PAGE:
Escape the craziness of Harajuku on the weekend and step into The Taproom serving up dozens of Baird Beer on tap. Find it down an alley off the main street of Harajuku.
Bar Liber (11-1-#102 Motoyoyogi Shibuya 151-0062): this bar was great because it’s tucked away on a quiet street a 10 minute bus ride from Shibuya station. The owner, Fuminori Umeda is alone behind the bar. Behind him there are hundreds of bottles of spirits, liqueurs, vermouths, etc. You tell him what you want and he concocts a cocktail on demand. We had the best Negroni and the space, which is dark, mysterious is a perfect after-dinner hangout. On the plus side, with every 15EUR cocktail, you get three free little bites that are both delicious and generous. Closes at 4AM.
The Lost in Translation experience: like 99% of tourists to Tokyo, who can forget the epic shot from the Park Hyatt’s 52nd floor with Bill Murray as a confused and disgruntled traveller?
Firstly, make sure you are going to the Park Hyatt in Shinjuku (you can’t miss those two towers). Secondly, AVOID the ultra touristy, loud and really tacky 52nd floor. Instead, relax with some bites and good drinks on the 41st floor at The Peak Lounge and Bar. The ambience is relaxing, the view even better and the service zen.
Le Bistrot Le Verre Volé à Tokyo: I have to say, when I got there, it was like being transposed back in space and time to a lazy Sunday afternoon by the canal stumbling out of Le Verre Volé, glasses under a hand and the third bottle of wine in the other. Nostalgic and welcoming at once, we proceeded to start that night with Eric Pfifferling’s Tavel 2012 which tasted beautifully familiar even thousands of kilometres away from home. Cozy up in the eerily similar decor and drink as much natural wine as you can stomach while nibbling on product-driven delicious bites.
Next stop was Yasuhiro Ooyama’s wine stand Waltz: the place is the size of a tiny walk-in closet yet I discovered there a delicious Japanese wine made with the Koshu grape by Caney wines, Yamanashi prefecture, Manriki-Koshu Asayake 2005. I had never tasted anything quite like it. Floral and herbaceous with a bright acidity, the pellicular maceration and singular orange tint made me think of Italian Emilia-Romagna. Before tasting it, I actually thought it was sake because it really had a fermented rice nose. In the end, the grape is indigenous to Japan and is primarily grown in the Yamanashi Prefecture. It travelled from the Silk Road thousands of years ago and belongs to the “prestigious” Vitis Vinifera family. Unlike many hybrids of poor quality in Japan, this one really has class.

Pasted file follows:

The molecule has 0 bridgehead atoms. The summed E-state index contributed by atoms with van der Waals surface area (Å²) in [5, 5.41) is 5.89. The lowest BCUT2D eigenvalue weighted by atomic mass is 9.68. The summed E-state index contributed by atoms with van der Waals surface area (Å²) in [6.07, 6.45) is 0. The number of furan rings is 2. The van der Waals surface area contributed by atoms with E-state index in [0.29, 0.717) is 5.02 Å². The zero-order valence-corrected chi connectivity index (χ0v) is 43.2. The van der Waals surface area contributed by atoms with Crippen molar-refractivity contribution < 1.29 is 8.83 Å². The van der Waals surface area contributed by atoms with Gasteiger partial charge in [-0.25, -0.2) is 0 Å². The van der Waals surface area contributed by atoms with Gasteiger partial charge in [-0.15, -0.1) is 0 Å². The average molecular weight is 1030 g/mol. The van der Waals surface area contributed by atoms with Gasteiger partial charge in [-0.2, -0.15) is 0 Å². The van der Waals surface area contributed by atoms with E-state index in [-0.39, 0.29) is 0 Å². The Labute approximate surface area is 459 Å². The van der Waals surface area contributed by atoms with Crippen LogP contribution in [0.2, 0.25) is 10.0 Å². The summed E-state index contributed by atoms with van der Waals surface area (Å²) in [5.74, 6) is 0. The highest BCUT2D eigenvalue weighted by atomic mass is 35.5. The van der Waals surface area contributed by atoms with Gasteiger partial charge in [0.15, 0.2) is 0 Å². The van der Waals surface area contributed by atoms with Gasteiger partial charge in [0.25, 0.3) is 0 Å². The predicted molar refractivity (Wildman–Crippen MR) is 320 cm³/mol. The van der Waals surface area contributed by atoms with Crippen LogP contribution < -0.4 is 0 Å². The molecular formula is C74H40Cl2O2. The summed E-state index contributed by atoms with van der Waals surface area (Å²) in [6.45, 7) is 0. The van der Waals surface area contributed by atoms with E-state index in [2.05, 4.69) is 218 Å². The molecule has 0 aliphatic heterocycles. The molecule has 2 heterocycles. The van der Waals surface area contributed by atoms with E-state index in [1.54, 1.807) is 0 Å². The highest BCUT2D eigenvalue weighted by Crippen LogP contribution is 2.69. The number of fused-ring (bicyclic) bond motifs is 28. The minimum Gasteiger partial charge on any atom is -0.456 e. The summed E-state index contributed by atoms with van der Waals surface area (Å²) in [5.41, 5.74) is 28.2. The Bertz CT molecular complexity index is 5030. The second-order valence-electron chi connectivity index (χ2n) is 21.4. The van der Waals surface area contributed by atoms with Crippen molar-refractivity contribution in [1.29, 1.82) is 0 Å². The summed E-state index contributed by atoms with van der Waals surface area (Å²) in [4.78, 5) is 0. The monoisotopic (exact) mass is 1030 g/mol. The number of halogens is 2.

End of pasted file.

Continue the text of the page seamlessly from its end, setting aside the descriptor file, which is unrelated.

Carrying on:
We finished the night at Libertin, a wine bar/bistro serving up simple fare but with a really nice natural wine selection. We drank some of Etienne Thiebaud’s Trousseau and it was great. Five people, five bottles later, it was good to be tipsy in Tokyo!
Big thanks to Junko Suzuki for taking us out to the natural wine spots of Tokyo.
Parks & gardens
Back when I briefly lived in New York, I used to hang out in Sheep’s Meadow. I loved to see skyscrapers from the greenery and feel totally disconnected from the intense rapidity of the city.
In Tokyo, you can readily escape the crazy gurgling Tokyo belly and nestle in the arms of the city’s many parks and Japanese gardens.
Here are the ones I loved:
Shinjuku Gyoen: it is one of Tokyo’s largest parks and it’s conveniently located just minutes from the Shinjuku station. Spend the day sitting under the cherry blossoms from late March to April. You won’t be alone as all the city revives after winter and embraces the pink blanket that colours it.
Yoyogi Gyoen: nestled between Shibuya, Harajuki and Yoyogi subway stations, this park is great for running and for watching the crazy teens sport nutty clothes on the weekends while dancing to funky tunes.
Hama-rikyu gardens: this has to be my favourite garden. About 10 minutes walking distance from Tsukiji market, wander towards this garden after the morning spent smelling and eating fish and sip matcha tea at Nakajima-no-ochaya which is the rest house at the centre of the garden. This is where the shogun, ladies and Imperial court nobles would come to enjoy the zen way of life. Then, take the boat up the river to Asakusa and get a look at Tokyo from a different angle. It’s more touristy but there are good temples to visit.
Tokyo is a wild city where old tradition, new technology, curiosity, novelty and beauty are breath-taking and addictive.
It does change you and beckons you back without a doubt!